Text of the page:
An islander who has played a big part in the resurgence of Harris Tweed has been made a CBE for services to business.
Former Labour MP Brian Wilson has been honoured for services to charity and to business in Scotland.
Commander of the Order of the British Empire is the highest ranking OBE award.
Mr Wilson, 71, is chairman of Harris Tweed Hebrides, which has been credited with leading the industry out of a protracted crisis.
He lives at Uig on Lewis and is also a director of Celtic Football Club and Visiting Professor at the University of Strathclyde.
Born in Dunoon, he was the founding editor and publisher of The West Highland Free Press in 1972.
Elected to the Cunninghame North seat in 1987, Mr Wilson served in the Scotland Office, as well as a trade minister, a minister of state for Africa and for industry, between Labour’s landslide victory in 1997 and his retirement from front-line politics in 2005.
Speaking about his honour, Mr Wilson told the PA news agency: “I was surprised by it. I neither sought nor expected anything.
“I spoke to a couple of people and asked them if I should take it and the unanimous view was that I should.
“I turned down the Lords when I was in politics, but I think this is more of a recognition of everyone who has been involved in the Harris Tweed revival.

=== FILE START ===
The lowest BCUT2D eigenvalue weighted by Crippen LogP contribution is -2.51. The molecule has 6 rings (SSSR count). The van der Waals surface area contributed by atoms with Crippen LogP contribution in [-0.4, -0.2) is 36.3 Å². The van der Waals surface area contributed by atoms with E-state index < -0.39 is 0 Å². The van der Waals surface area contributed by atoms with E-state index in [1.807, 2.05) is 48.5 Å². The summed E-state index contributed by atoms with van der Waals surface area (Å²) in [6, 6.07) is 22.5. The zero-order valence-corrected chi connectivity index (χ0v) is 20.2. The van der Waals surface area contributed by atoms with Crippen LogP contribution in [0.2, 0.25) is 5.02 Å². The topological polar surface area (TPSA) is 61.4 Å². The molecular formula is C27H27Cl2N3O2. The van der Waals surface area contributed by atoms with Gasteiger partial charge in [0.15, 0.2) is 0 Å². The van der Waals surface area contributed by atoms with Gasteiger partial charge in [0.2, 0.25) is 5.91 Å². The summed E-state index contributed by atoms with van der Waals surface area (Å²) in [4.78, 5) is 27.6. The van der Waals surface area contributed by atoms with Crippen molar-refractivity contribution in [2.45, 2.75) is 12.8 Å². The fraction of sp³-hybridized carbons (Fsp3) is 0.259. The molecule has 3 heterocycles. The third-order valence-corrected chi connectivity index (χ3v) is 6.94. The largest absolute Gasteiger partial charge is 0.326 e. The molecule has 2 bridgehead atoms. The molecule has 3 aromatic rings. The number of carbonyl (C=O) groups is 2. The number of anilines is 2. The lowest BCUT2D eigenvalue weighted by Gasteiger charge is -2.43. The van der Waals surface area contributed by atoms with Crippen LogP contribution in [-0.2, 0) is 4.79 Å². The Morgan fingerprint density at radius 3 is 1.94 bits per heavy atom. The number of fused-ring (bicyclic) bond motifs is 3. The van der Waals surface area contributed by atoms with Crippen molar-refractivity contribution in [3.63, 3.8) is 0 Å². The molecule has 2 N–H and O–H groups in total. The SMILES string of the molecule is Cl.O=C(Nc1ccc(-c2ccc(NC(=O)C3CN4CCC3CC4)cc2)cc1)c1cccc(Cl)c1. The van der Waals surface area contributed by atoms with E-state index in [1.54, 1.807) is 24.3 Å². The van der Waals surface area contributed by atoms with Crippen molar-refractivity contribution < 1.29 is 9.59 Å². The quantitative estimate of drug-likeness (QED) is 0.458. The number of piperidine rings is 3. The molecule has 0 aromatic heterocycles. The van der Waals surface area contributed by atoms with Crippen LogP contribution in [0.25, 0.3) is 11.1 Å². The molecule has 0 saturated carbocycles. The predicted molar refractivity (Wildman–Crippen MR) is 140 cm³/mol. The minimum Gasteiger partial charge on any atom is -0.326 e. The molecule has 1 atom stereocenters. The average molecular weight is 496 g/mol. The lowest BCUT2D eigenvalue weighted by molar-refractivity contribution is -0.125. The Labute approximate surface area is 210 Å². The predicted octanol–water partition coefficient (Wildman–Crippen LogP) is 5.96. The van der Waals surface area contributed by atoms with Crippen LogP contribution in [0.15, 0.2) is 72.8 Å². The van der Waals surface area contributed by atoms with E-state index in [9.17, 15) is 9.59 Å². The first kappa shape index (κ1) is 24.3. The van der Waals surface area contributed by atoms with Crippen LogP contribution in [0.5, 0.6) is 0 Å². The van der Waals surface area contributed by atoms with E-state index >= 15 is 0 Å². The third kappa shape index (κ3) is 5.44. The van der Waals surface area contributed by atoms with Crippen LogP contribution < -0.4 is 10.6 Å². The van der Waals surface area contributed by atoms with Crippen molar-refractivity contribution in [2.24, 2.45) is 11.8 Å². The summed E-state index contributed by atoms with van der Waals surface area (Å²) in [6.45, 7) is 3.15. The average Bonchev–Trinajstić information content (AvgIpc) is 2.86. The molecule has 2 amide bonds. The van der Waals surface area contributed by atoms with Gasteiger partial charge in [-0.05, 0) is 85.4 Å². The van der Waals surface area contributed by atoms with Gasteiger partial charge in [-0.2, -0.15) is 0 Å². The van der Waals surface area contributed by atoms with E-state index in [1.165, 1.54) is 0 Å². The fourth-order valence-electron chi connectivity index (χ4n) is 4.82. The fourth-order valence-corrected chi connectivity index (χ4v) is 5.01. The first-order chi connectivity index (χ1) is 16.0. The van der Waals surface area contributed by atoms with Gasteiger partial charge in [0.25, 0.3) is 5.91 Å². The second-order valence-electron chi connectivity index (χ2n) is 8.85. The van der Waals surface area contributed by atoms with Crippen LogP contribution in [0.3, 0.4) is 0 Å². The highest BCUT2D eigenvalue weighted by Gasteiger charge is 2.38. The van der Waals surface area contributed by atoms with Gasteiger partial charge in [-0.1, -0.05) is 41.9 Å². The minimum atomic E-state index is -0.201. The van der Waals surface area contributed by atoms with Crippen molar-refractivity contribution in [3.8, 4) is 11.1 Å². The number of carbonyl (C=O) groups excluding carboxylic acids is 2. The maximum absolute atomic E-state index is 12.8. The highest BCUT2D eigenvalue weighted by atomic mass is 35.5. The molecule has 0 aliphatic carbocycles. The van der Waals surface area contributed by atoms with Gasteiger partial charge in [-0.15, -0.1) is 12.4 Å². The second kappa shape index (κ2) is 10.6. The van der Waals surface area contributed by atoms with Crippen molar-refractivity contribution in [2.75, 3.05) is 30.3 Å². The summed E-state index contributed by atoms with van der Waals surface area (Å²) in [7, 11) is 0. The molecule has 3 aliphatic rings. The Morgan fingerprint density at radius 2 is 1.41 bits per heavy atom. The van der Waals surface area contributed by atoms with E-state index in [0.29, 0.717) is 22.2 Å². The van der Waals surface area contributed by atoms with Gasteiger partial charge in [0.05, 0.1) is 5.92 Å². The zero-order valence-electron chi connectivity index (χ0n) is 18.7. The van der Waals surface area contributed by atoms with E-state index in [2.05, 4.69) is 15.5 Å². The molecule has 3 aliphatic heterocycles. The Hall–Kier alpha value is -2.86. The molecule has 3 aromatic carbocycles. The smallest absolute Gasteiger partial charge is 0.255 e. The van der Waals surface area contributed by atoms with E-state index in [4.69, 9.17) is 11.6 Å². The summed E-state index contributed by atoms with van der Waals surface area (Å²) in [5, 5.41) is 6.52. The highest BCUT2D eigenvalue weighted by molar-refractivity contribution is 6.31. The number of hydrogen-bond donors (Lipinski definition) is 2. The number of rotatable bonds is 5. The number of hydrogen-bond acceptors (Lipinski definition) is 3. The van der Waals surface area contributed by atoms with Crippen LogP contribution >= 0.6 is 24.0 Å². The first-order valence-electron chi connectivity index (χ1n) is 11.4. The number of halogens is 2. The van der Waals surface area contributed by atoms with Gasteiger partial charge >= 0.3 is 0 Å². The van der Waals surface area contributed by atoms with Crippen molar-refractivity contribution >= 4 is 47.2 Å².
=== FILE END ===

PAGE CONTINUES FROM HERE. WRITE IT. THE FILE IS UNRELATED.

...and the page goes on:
“I thought on balance to take it.”
Mr Wilson said he believes the award is more for those who have helped him lead Harris Tweed out of trouble, than for himself.
He set up the company in 2008, “when the industry was at a low ebb.”
He added: “I think it’s generally accepted that we have led the revival of an industry that’s in a pretty perilous condition.”
“It is quite a nice recognition for myself and the people I work with.
He played his “private” charity work down and said: “A lot of people do more for charity than I do.”
Mr Wilson added: “Harris Tweed is a tremendous story and a privilege to be involved in. A lot of other people have contributed to that success. It gives work to a few hundred people on the island.”
He served as a Minister of State for six years until 2003 asked by Tony Blair to act as the Prime Minister’s Special Representative on Overseas Trade.
After leaving parliament, he has continued to do trade promotion work for the government.